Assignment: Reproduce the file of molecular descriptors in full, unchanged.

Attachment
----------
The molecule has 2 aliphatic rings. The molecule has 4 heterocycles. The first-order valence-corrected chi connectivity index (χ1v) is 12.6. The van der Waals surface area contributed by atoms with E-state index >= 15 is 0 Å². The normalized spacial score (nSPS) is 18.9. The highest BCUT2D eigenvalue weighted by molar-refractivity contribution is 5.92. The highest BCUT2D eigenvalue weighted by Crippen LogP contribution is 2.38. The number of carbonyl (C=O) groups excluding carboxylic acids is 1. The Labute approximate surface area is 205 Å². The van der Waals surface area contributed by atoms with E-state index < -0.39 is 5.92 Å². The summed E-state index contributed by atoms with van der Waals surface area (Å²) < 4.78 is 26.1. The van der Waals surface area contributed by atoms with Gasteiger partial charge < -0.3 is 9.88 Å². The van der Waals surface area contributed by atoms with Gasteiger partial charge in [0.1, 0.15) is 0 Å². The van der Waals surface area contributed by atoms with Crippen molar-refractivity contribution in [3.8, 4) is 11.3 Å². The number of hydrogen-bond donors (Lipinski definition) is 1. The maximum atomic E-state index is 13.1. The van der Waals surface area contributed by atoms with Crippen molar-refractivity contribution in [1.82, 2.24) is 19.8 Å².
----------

The molecule has 2 aliphatic rings. The molecule has 4 heterocycles. The first-order valence-corrected chi connectivity index (χ1v) is 12.6. The van der Waals surface area contributed by atoms with E-state index >= 15 is 0 Å². The normalized spacial score (nSPS) is 18.9. The highest BCUT2D eigenvalue weighted by molar-refractivity contribution is 5.92. The highest BCUT2D eigenvalue weighted by Crippen LogP contribution is 2.38. The number of carbonyl (C=O) groups excluding carboxylic acids is 1. The Labute approximate surface area is 205 Å². The van der Waals surface area contributed by atoms with E-state index < -0.39 is 5.92 Å². The summed E-state index contributed by atoms with van der Waals surface area (Å²) < 4.78 is 26.1. The van der Waals surface area contributed by atoms with Gasteiger partial charge < -0.3 is 9.88 Å². The van der Waals surface area contributed by atoms with Gasteiger partial charge in [0.1, 0.15) is 0 Å². The van der Waals surface area contributed by atoms with Crippen molar-refractivity contribution in [3.8, 4) is 11.3 Å². The number of hydrogen-bond donors (Lipinski definition) is 1. The maximum atomic E-state index is 13.1. The van der Waals surface area contributed by atoms with Crippen molar-refractivity contribution in [1.82, 2.24) is 19.8 Å².